Judge imposes same 14-year prison term for Blagojevich at resentencing

CHICAGO -- A lawyer for former Illinois Gov. Rod Blagojevich says now that a judge has declined to lighten Blagojevich's 14-year prison sentence, he may again appeal to the U.S. Supreme Court.

Defense attorney Leonard Goodman said Tuesday the decision of whether to appeal will be up to Blagojevich, adding "I don't see why he wouldn't."

The high court refused to consider Blagojevich's corruption conviction earlier this year. At the time, one argument prosecutors made against the appeal being heard was that resentencing and other legal steps needed to play out.

U.S. District Judge James Zagel refused Tuesday to lessen Blagojevich's sentence after an appeals court threw out some of the counts he was convicted of in 2011.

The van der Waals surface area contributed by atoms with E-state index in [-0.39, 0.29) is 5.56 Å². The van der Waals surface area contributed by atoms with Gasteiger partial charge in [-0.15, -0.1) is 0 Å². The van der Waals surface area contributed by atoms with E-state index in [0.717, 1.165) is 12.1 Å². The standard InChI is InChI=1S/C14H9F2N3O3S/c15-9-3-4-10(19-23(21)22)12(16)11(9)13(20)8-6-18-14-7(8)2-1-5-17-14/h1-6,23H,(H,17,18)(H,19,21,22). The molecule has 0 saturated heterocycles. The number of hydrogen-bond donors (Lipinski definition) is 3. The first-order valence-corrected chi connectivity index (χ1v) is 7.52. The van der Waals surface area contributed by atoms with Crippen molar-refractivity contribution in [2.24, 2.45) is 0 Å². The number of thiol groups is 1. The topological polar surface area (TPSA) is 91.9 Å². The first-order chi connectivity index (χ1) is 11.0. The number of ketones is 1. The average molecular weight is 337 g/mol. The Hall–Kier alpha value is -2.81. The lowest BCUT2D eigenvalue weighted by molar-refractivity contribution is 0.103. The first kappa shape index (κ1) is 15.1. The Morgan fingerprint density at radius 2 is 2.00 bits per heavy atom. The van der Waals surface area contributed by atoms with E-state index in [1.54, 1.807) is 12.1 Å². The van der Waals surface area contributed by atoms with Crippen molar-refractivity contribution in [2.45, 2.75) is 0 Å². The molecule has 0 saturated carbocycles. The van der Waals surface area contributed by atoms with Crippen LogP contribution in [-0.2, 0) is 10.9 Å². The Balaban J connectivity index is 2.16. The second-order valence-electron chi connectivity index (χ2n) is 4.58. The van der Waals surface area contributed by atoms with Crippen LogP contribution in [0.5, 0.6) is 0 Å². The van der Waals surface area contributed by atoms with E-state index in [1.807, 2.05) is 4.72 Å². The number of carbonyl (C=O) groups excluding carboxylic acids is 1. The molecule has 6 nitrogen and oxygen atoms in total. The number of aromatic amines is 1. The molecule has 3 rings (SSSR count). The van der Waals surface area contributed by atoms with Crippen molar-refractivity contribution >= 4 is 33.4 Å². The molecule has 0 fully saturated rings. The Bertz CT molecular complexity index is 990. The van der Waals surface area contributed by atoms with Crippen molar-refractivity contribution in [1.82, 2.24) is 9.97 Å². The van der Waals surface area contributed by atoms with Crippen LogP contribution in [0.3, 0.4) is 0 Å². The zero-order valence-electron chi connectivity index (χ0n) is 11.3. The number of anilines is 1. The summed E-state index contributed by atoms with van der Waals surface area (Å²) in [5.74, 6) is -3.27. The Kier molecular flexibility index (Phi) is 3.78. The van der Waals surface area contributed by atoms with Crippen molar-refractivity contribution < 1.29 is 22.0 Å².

Blagojevich, who is being held in a prison near Denver, appeared at the hearing via video.

"I recognize it was my words and my actions that led me here," Blagojevich said before the judge's decision Tuesday. "I apologize to the court and to the government."

"I think I'm a very different person and I am someone who has learned a lot. I thank you for the opportunity to speak," he said.

Judge Zagel ignored pleas for leniency from Blagojevich's wife and daughters in making the ruling. Blagojevich's attorneys had asked for a 5-year reduced term after a federal appeals court.

In making his decision Zagel said "these are serious crimes that had an impact on the people of Illinois."

The judge also said it's "an unfortunate reality" that Blagojevich's innocent family members are made to suffer the consequences.